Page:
Today I attempted to call a 1-800 customer relations number to speak to a real person.  I looked online to find out that one can only make reservations with a real person, but cannot complain to one (this can only be done in writing – this fact was confirmed by the reservation agent I spoke to over the phone).

I asked the agent how long I might expect to wait to receive a response to my complaint from American Airlines, and was told that the response time when submitting electronically is typically 3 days or so, assuming that the situation wasn’t too ‘complex’.  The complex complaints apparently can take up to 2 months.  As I said, I’ve now been waiting 7 days and I would argue that my case is not complex.

This is a scary trend it appears – some airlines, including Air Canada for example, will accept customer complaints only in writing. On one hand, I can see how receiving complaints in writing could help the airlines to deal with complaints more efficiently, and would eliminate staff having to be on the receiving end of verbal abuse from angry customers.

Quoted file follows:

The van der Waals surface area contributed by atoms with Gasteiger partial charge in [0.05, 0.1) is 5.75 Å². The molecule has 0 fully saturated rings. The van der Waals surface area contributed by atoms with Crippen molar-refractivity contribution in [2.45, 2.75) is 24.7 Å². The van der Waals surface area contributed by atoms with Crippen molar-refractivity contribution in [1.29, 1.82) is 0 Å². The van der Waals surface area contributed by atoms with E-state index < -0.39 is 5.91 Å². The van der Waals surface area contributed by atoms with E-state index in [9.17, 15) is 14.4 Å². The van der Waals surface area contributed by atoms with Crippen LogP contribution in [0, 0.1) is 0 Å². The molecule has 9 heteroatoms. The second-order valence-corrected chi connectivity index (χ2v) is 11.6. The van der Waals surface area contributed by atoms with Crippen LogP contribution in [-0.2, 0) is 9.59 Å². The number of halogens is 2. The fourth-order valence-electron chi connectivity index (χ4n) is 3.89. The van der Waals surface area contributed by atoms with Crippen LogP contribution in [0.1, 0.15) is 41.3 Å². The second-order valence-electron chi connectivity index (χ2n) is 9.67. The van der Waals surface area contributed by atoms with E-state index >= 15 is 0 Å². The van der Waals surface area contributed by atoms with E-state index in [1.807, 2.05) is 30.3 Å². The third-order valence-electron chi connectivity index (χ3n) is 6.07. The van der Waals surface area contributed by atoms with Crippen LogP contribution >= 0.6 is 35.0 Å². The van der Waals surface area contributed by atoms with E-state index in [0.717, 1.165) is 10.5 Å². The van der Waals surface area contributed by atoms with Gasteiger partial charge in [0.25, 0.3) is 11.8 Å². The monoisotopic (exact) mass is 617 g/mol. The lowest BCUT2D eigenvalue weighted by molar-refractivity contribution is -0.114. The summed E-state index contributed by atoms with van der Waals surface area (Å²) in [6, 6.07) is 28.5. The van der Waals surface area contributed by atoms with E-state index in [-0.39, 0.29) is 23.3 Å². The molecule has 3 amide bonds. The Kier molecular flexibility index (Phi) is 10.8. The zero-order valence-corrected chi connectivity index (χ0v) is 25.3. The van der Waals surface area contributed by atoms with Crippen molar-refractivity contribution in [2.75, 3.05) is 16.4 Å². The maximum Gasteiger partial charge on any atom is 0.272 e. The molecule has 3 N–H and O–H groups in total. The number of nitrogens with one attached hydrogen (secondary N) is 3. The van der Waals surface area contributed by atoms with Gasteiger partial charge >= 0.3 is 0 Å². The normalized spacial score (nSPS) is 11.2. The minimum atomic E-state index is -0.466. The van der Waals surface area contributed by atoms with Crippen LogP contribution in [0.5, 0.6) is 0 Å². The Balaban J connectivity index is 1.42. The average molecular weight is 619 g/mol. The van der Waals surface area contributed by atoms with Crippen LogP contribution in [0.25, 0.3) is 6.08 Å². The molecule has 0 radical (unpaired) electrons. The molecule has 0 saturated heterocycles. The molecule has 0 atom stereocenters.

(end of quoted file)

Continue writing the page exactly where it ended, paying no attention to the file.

On the other hand, this writing/e-mail only system really helps the airline staff to get away with providing lousy service as I imagine that many people would find it easier to speak over the phone to complain.  If it’s more difficult to complain, less people will do it.  Not to mention the fact that this type of system is about as faceless and kafkaesque as it can get.  How exactly can I negotiate a settlement if I can’t speak to a person?  Not very easily of course.  This way, the airline can ultimately decide when and how it wants to settle, because I doubt that someone would really want to go to the trouble of replying to the airline’s settlement offer via e-mail a second, third or fourth time.

If the airline provided generally good service in the first place, then it should see fewer complaints, right?

In the meantime I’ll keep posting about this – let’s see when and how American Airlines responds to what I would consider a reasonable request for a refund for the hotel and transportation to and from the airport.

Apparently I'm not the only one who thinks airlines act in a kafkaesque manner! (from

Apparently I’m not the only one who thinks airlines act in a kafkaesque manner!




American Airlines and One O’Hare-y Experience

I was scheduled to fly out of Chicago the other night, having caught a connecting flight into Chicago which was delayed due to poor weather.  In fact, most flights were grounded from Chicago O’Hare and given that it is an extremely busy airport, any delays completely mess up the arrival and departure schedules.  That is a given.